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Seattle City Council Approves Local Income Tax On High Earners

Elaine Thompson
AP Photo
Supporters of a high earner income tax packed Seattle City Council chambers on July 10, 2017 as the Council unanimously passed the measure.

The Seattle City Council voted 9-0 Monday to pass a citywide income tax on high earners.

The 2.25-percent tax applies to annual income over $250,000 for an individual and $500,000 for a couple filing jointly.

Mayor Ed Murray supports the tax and is expected to sign it into law. 

The tax is scheduled to apply to income earned in 2018, though proponents say they expect a lawsuit that may delay its implementation. 

Legal experts view the city's legislation as a test case that may determine whether citywide income taxes are legal in Washington state.

Currently, there are no state or local income taxes in Washington. The state Supreme Court decided in 1933 that the state Constitution allows only for a flat 1-percent tax on income. Proponents of Seattle's income tax say they hope the modern court will reverse that ruling. 

A 1984 state law also made it illegal for cities to tax net income. Seattle leaders crafted the city's law to get around that restriction. 

Below is a story posted in advance of the vote:

The Seattle City Council is expected to pass legislation Monday afternoon enacting a citywide income tax.

The council passed a resolution in May saying it intended pass an income tax proposal by the summer. Mayor Ed Murray along with Councilmembers Lisa Herbold and Kshama Sawant unveiled further details a month later.

Seattlites have largely come out in support of the tax. City leaders say the tax will help pay for needed social services and can help alleviate the pressure of more regressive taxes like property and sales taxes.

Those taxes are considered regressive because they hit people with lower incomes harder.

Some concerns have been raised about privacy and enforcement as well as the legality of the tax.

In 1934, the state Supreme Court ruled that income is property, effectively killing a graduated statewide income tax. Then the legislature passed a law in 1984 preventing localities from enacting their own income taxes.

City officials have said they expect a legal challenge once the tax has passed.

Here are the highlights of the city's proposal:

Who will be affected?

Unlike other city income taxes around the country, Seattle's would only affect people whose primary residence is in the city. The tax would apply to individuals making more than $250,000 and couples filing jointly who make more than $500,000.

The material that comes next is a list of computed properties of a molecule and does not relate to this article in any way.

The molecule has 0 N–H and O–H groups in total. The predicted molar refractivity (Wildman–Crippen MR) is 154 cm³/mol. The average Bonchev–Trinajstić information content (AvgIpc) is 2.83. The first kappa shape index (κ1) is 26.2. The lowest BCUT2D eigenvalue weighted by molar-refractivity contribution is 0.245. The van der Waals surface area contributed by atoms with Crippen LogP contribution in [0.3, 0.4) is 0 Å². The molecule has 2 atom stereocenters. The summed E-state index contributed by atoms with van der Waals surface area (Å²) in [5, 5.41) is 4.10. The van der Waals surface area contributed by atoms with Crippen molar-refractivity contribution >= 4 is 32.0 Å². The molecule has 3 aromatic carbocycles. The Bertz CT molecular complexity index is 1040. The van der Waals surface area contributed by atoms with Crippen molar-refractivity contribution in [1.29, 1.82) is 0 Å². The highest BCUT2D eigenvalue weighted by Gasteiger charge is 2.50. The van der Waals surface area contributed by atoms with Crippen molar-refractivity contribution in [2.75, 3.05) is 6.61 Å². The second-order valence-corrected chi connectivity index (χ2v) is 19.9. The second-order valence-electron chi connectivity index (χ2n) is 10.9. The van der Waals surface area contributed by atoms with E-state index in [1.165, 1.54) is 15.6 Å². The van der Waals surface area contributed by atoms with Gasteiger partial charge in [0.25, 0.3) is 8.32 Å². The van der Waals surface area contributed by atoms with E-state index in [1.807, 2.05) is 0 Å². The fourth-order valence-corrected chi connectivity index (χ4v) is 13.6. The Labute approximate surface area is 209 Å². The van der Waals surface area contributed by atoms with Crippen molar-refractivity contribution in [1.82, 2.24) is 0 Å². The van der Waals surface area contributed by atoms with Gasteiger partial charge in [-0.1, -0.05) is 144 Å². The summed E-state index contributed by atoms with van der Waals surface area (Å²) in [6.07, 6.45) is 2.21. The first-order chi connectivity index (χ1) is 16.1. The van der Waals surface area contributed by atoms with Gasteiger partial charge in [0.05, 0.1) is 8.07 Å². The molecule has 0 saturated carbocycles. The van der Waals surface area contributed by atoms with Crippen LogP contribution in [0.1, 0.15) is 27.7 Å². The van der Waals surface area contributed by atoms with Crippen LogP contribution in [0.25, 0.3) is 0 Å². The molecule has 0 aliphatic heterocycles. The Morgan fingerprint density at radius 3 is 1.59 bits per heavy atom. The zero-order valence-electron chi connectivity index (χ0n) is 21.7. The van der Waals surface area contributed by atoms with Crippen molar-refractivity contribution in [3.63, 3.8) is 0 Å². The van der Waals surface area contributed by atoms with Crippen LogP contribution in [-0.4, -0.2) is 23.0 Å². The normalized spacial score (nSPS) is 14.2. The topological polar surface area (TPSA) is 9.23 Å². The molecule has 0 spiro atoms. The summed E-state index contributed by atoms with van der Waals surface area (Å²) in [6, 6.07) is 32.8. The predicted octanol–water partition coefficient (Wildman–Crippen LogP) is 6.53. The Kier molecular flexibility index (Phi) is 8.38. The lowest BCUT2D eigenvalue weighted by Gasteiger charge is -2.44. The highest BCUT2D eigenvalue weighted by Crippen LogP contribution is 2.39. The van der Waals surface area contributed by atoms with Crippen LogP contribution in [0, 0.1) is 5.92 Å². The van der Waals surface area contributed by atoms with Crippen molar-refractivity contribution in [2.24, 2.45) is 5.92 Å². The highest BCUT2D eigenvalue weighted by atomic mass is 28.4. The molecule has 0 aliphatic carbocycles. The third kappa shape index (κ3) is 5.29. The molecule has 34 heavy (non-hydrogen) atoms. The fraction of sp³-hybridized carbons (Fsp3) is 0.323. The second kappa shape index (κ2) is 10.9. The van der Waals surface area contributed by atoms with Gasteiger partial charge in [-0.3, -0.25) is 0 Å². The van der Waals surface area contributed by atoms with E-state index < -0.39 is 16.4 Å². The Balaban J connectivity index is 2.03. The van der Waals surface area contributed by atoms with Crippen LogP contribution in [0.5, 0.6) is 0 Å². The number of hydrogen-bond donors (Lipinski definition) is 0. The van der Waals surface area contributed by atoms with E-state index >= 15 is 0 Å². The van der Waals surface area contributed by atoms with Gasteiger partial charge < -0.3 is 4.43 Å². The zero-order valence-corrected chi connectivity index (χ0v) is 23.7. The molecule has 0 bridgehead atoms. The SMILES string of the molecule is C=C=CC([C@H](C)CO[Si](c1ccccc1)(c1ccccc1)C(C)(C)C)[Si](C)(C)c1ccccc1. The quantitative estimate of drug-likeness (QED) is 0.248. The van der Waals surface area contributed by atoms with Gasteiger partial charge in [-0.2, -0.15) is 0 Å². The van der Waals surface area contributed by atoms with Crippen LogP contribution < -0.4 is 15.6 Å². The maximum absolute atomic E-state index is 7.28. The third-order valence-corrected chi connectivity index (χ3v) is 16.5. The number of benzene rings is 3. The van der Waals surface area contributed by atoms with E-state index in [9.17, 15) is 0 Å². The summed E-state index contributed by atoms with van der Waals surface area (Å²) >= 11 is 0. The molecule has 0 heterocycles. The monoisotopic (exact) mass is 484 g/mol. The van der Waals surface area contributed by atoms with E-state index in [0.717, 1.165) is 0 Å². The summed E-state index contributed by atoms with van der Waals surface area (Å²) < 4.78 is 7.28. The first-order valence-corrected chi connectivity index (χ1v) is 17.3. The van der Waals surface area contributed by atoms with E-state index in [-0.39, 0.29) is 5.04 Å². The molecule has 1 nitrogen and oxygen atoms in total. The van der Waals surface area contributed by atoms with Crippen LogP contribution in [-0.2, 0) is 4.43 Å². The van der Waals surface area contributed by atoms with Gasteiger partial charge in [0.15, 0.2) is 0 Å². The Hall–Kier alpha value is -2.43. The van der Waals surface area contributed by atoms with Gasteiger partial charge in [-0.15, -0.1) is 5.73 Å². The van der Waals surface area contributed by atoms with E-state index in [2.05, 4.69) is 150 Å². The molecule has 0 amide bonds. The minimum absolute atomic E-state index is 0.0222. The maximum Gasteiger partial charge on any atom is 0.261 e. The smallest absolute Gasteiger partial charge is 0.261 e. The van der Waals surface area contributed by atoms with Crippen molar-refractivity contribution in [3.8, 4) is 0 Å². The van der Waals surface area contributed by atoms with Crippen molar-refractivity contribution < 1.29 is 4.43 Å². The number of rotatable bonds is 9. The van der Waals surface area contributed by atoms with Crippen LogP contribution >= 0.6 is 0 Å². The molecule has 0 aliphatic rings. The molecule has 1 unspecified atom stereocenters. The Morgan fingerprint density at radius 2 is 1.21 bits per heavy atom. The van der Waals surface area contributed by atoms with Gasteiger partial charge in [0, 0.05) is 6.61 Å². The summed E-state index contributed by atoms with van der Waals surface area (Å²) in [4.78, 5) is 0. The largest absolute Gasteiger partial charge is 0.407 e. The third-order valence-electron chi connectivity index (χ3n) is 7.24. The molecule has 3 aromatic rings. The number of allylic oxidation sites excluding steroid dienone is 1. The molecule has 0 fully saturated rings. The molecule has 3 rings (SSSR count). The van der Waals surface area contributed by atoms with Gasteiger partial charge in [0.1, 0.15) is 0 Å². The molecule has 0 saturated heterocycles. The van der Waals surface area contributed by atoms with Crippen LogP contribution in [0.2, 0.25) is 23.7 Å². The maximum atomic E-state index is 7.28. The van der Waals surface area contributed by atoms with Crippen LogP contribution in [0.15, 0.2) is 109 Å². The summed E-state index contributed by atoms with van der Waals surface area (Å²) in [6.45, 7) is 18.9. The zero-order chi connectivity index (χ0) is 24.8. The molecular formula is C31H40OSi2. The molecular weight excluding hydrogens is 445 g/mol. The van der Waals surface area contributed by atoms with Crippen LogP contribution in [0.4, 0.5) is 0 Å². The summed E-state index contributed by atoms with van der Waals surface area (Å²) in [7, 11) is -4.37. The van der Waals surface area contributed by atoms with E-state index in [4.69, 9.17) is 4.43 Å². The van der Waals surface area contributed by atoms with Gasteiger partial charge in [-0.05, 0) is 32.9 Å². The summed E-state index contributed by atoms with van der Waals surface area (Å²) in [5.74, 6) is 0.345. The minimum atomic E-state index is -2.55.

Less than five percent of the population falls into that category, according to city officials.

How much will it be?

It's a 2.25 percent tax on income over $250,000 for individuals and over $500,000 for couples.

For example, a Seattlite making $275,000 per year would have to pay $562.50.

When will it start?

Unless the process is delayed by a lawsuit, the tax would apply to income received after Jan. 1, 2018. The city would collect the tax in 2019.

What will the money be used for?

The legislation outlines general uses for income tax funds, but does not make specific allocations. City Councilmember Lisa Herbold said those discussions would happen during the rulemaking process and future budget talks.

The goals outlined in the ordinance are to lower the regressive taxes, replace federal funding that could be lost, and provide social services such as housing, education, transit and public health.

The money will also be used to implement and enforce the new city income tax.

The tax is estimated to raise about $125 million per year. 

A Seattle native and former KNKX intern, Simone Alicea spent four years as a producer and reporter at KNKX. She earned her Bachelor's of Journalism from Northwestern University and covered breaking news for the Chicago Sun-Times. During her undergraduate career, she spent time in Cape Town, South Africa, covering metro news for the Cape Times.
Will James is a former KNKX reporter and was part of the special projects team, reporting and producing podcasts such as Outsiders and The Walk Home.